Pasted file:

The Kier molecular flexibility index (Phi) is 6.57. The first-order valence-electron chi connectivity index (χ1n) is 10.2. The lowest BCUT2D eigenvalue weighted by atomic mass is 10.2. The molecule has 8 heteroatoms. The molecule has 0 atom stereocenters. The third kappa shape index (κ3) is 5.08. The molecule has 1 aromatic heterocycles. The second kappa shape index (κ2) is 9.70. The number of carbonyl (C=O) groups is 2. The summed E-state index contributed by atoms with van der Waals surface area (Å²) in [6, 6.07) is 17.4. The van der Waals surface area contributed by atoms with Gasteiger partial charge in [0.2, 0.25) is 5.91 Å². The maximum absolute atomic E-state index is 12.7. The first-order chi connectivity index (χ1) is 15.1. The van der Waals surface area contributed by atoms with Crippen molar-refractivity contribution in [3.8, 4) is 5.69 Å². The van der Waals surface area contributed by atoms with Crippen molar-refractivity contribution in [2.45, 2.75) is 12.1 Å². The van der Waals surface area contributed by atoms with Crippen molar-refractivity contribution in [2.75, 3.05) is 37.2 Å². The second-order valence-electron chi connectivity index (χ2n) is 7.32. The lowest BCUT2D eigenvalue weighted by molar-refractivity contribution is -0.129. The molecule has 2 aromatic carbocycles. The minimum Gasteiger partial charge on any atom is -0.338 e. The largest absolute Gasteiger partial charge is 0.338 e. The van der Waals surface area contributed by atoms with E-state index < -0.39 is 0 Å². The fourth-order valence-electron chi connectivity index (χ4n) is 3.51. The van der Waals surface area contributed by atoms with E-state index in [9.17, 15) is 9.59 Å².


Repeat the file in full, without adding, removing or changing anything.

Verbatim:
The Kier molecular flexibility index (Phi) is 6.57. The first-order valence-electron chi connectivity index (χ1n) is 10.2. The lowest BCUT2D eigenvalue weighted by atomic mass is 10.2. The molecule has 8 heteroatoms. The molecule has 0 atom stereocenters. The third kappa shape index (κ3) is 5.08. The molecule has 1 aromatic heterocycles. The second kappa shape index (κ2) is 9.70. The number of carbonyl (C=O) groups is 2. The summed E-state index contributed by atoms with van der Waals surface area (Å²) in [6, 6.07) is 17.4. The van der Waals surface area contributed by atoms with Gasteiger partial charge in [0.2, 0.25) is 5.91 Å². The maximum absolute atomic E-state index is 12.7. The first-order chi connectivity index (χ1) is 15.1. The van der Waals surface area contributed by atoms with Crippen molar-refractivity contribution in [3.8, 4) is 5.69 Å². The van der Waals surface area contributed by atoms with Crippen molar-refractivity contribution in [2.45, 2.75) is 12.1 Å². The van der Waals surface area contributed by atoms with Crippen molar-refractivity contribution in [2.75, 3.05) is 37.2 Å². The second-order valence-electron chi connectivity index (χ2n) is 7.32. The lowest BCUT2D eigenvalue weighted by molar-refractivity contribution is -0.129. The molecule has 2 aromatic carbocycles. The minimum Gasteiger partial charge on any atom is -0.338 e. The largest absolute Gasteiger partial charge is 0.338 e. The van der Waals surface area contributed by atoms with E-state index < -0.39 is 0 Å². The fourth-order valence-electron chi connectivity index (χ4n) is 3.51. The van der Waals surface area contributed by atoms with E-state index in [9.17, 15) is 9.59 Å².